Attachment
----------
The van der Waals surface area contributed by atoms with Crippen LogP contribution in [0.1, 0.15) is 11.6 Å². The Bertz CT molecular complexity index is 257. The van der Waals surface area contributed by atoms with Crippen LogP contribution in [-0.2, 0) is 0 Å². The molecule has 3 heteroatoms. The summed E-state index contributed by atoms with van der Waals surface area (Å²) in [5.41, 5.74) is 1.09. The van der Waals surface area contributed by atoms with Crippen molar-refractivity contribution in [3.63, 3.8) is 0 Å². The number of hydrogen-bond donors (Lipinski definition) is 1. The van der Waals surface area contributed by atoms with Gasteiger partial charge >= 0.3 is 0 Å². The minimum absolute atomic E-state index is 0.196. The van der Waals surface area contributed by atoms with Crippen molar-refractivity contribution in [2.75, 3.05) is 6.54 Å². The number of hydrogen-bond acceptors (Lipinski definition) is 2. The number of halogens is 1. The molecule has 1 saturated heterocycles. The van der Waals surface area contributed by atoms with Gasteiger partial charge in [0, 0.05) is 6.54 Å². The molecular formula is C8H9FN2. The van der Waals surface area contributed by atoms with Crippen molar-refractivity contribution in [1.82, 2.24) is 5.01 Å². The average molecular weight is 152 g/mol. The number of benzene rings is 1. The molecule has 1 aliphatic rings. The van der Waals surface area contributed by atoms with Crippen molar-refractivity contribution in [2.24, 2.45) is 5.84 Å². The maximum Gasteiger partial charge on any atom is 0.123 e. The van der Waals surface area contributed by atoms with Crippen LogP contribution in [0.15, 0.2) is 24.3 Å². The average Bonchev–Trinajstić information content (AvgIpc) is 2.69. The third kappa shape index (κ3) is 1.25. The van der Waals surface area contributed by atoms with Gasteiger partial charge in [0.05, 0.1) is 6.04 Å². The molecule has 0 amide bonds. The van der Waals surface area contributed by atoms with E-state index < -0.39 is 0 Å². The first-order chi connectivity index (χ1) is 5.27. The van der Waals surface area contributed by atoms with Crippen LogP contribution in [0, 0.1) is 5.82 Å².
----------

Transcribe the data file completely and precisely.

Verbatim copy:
The van der Waals surface area contributed by atoms with Crippen LogP contribution in [0.1, 0.15) is 11.6 Å². The Bertz CT molecular complexity index is 257. The van der Waals surface area contributed by atoms with Crippen LogP contribution in [-0.2, 0) is 0 Å². The molecule has 3 heteroatoms. The summed E-state index contributed by atoms with van der Waals surface area (Å²) in [5.41, 5.74) is 1.09. The van der Waals surface area contributed by atoms with Crippen molar-refractivity contribution in [3.63, 3.8) is 0 Å². The number of hydrogen-bond donors (Lipinski definition) is 1. The van der Waals surface area contributed by atoms with Gasteiger partial charge >= 0.3 is 0 Å². The minimum absolute atomic E-state index is 0.196. The van der Waals surface area contributed by atoms with Crippen molar-refractivity contribution in [2.75, 3.05) is 6.54 Å². The number of hydrogen-bond acceptors (Lipinski definition) is 2. The number of halogens is 1. The molecule has 1 saturated heterocycles. The van der Waals surface area contributed by atoms with Gasteiger partial charge in [0, 0.05) is 6.54 Å². The molecular formula is C8H9FN2. The van der Waals surface area contributed by atoms with Crippen molar-refractivity contribution in [1.82, 2.24) is 5.01 Å². The average molecular weight is 152 g/mol. The number of benzene rings is 1. The molecule has 1 aliphatic rings. The van der Waals surface area contributed by atoms with Crippen molar-refractivity contribution in [2.24, 2.45) is 5.84 Å². The maximum Gasteiger partial charge on any atom is 0.123 e. The van der Waals surface area contributed by atoms with Crippen LogP contribution in [0.15, 0.2) is 24.3 Å². The average Bonchev–Trinajstić information content (AvgIpc) is 2.69. The third kappa shape index (κ3) is 1.25. The van der Waals surface area contributed by atoms with Gasteiger partial charge in [0.05, 0.1) is 6.04 Å². The molecule has 0 amide bonds. The van der Waals surface area contributed by atoms with E-state index < -0.39 is 0 Å². The first-order chi connectivity index (χ1) is 5.27. The van der Waals surface area contributed by atoms with Crippen LogP contribution in [0, 0.1) is 5.82 Å².